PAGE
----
Guest Columnist John Boothroyd: Turbines are not an eyesore

  • Wind turbine AP FILE PHOTO/STEPHAN SAVOIA

Published: 7/6/2021 8:05:47 AM

U.S. is an industrialized nation. Industry uses fossil fuel to do the work — freeing us to do all the things that we do. One uses electrical power directly, 25 or so kilowatt hours per day at home. Careful use of power reduces that number. However, if we look at the U.S. as end-users of the world’s consumption of power, we get megawatt-hours per day per person. The U.S. military, which defends all of us, uses 300,000 barrels of oil per day. The world uses 800 million barrels of oil per day and equal amounts of gas and coal. The U.S. GDP is one quarter of the world’s GDP, thus we are responsible for one quarter of the world’s use. This amounts to around 100 terawatt-hours per day that the average U.S. consumer is responsible for. On a per-person basis this is megawatt-hours or 1,000 times more than renewable energy people consider when talking solutions.

(Note: After World War II, we rebuilt Europe and charged them for it; in the 1950s we exported 30% more than we imported; significantly increasing GNP. Currently we import more than we export and are lowering the GNP. Ample fossil fuel energy easily accessed was and is being used.)

Despite all the effort in renewable energy, we continue to consume more and more fossil fuel. Those in the renewable energy solution business are optimistic and only look at the direct use of fuel. When we look at total use, the issue is many orders of magnitude worse than the renewable energy proponents would have us believe. For various reasons we need a way to store energy from renewables and use it as needed. Hydrogen at thousands of watts per kilogram vs. ion lithium batteries at hundreds of watts per kilogram is one way to do it. We need to be able to continuously rebuild the entire infrastructure using excess energy.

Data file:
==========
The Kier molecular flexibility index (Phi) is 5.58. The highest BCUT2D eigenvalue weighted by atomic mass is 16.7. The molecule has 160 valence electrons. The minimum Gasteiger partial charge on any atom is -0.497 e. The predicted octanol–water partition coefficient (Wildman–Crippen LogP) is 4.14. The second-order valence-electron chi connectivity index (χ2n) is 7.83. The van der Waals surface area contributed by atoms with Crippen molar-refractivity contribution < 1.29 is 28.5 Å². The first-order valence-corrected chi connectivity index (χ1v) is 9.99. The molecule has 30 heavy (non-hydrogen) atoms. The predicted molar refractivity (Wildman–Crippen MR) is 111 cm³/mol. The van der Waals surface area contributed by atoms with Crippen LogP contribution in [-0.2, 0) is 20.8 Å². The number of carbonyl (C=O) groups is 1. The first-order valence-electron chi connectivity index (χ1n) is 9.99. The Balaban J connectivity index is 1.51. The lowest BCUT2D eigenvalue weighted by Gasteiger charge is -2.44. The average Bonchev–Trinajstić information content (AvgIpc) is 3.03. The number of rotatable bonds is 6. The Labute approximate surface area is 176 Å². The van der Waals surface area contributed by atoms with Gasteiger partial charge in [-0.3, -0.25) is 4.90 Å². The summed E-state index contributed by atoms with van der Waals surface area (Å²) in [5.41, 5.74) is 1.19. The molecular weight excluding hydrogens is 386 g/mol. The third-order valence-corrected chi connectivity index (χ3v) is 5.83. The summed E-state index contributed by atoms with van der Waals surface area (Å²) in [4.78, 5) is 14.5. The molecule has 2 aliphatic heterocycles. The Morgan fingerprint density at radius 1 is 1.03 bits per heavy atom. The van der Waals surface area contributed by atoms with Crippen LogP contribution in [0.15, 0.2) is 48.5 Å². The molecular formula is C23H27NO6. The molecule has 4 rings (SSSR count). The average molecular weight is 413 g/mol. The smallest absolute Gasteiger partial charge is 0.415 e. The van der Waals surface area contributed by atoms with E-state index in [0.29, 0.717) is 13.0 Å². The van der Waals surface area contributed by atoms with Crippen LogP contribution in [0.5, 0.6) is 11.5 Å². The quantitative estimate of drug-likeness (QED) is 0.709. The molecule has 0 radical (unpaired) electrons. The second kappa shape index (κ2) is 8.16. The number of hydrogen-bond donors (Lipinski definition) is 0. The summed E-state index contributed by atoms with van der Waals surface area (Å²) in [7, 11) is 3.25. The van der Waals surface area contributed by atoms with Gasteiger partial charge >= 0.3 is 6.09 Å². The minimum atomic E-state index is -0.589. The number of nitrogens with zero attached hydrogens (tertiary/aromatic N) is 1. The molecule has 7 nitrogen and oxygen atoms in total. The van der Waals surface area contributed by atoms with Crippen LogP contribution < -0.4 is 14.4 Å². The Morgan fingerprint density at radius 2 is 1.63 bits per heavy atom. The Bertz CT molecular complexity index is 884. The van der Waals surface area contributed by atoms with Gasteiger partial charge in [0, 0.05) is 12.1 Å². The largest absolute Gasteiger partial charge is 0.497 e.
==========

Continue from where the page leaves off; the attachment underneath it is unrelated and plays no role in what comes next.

We need to dedicate 5% of the land in the U.S for solar-powered hydrogen generation. We need to commit to a million wind turbines also making hydrogen. Infrastructure would distribute hydrogen in lieu of fossil fuels. Some would be converted at a great loss back into electricity; these are on demand and run all the time. We need to stockpile a few years worth of hydrogen for times when the sun is obscured by cataclysmic natural events we cannot control or predict. Hydrogen production and renewable energy infrastructure needs to be much more reliable, durable and maintainable than what is currently being built. It should be all manufactured in the U.S. and be government-owned. It’s an expensive proposition and we can’t afford all the free market expense. Nuclear power could be used to reduce the requirements; however, it is currently also a limited resource.

Turbines are not a eyesore. Ideally, most of this effort should be taking place in the desert, mountaintops and salt flats. Where icing is a concern, turbines and solar are not compatible for shared land use. Forested land and farmland could have turbines installed with minimal impact. Solar uses so much land that it is detrimental to the land’s ability to collect and store carbon and therefore shouldn’t be used in lieu of farmland or forests. Eighty percent of the U.S. population lives on 2% of the land. Five percent of the land is no small number; however the U.S. has a lot of uninhabitable, inhospitable land that solar could improve and use. Flood the market with hydrogen and start converting everything over. It doesn’t get any cleaner than hydrogen fuel. Burn it and you get water. What are we waiting for? Around here we should be seeing turbines and hydrogen production plants on the mountaintops.

Are we ready to make a commitment to our children’s future and wealth? Let’s legislate that turbines are not a eyesore rather than legislate use of precious forests and swampland.

John Boothroyd lives in Amherst.


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